How to find the right reverse convertible bond
Investors should develop a differentiated market assessment before buying, because the reverse convertible is not suitable as an investment vehicle for strongly rising or sharply falling markets – in the first case the profit is limited to the coupon, in the second case the repayment of the capital becomes uncertain. With regard to their individual risk tolerance and expected return, investors can orientate themselves on two parameters: the position of the base price in relation to the current share price and the (remaining) term.
The lower the base price is chosen, the lower the interest coupon and possible maximum return; At the same time, however, the greater the tolerance for one’s own forecast errors. Even a negative share price development can still be cope with with a reverse convertible bond with a low base price without incurring capital losses. Even a very low base price is no substitute for capital protection.
If, on the other hand, the share has good price potential and does not expect a downturn at the end of the term, you can optimize your earnings by choosing a strike price that is at or above the current price. The increased willingness to take risks leads to a higher maximum return.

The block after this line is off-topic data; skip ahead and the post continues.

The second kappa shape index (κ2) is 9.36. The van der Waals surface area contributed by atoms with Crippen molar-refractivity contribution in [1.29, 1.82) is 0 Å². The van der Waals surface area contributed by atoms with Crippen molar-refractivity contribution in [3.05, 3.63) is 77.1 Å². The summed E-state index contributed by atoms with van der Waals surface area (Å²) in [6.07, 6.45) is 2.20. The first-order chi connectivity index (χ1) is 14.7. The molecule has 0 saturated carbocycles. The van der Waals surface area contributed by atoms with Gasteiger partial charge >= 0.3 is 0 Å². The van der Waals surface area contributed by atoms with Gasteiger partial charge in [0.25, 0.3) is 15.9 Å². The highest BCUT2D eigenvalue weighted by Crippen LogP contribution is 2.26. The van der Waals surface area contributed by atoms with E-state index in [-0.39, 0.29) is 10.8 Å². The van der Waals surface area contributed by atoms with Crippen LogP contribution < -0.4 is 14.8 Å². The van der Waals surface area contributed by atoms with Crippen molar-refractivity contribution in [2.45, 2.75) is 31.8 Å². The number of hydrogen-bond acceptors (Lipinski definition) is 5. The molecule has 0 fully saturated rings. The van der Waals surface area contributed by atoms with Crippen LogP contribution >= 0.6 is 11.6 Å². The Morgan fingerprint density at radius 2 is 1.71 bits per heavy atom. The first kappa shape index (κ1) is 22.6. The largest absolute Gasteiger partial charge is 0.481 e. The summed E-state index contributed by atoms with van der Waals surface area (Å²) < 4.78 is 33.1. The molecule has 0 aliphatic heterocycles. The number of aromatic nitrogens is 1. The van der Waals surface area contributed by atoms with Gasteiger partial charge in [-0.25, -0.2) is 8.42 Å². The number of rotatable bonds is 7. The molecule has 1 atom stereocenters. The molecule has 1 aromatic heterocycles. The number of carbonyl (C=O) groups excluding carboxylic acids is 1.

Extra tip: With the term of a reverse convertible bond, its earnings potential generally increases. However, investors should keep in mind that a reverse convertible securitizes a short put position based on the receipt of an option premium – and thus benefits from the loss of time value of options. According to the option price formula, this does not accrue linearly over the option term, but is highest in the last three months.
From an empirical point of view, price increases on stock markets usually take place slowly and continuously, while losses are often violent and rapid: the better the course of business of a company can be predicted, the lower the uncertainty about its future and the lower the market will estimate its volatility. Rising prices are therefore often accompanied by decreasing volatility, falling prices by increasing volatility. For the synthetic, covered short put position in a reverse convertible bond, this can mean that positive effects from rising prices are intensified by falling volatilities. Conversely, falling stock prices can have a double negative impact.
Before deciding on a particular reverse convertible bond, you should always ask yourself the following questions: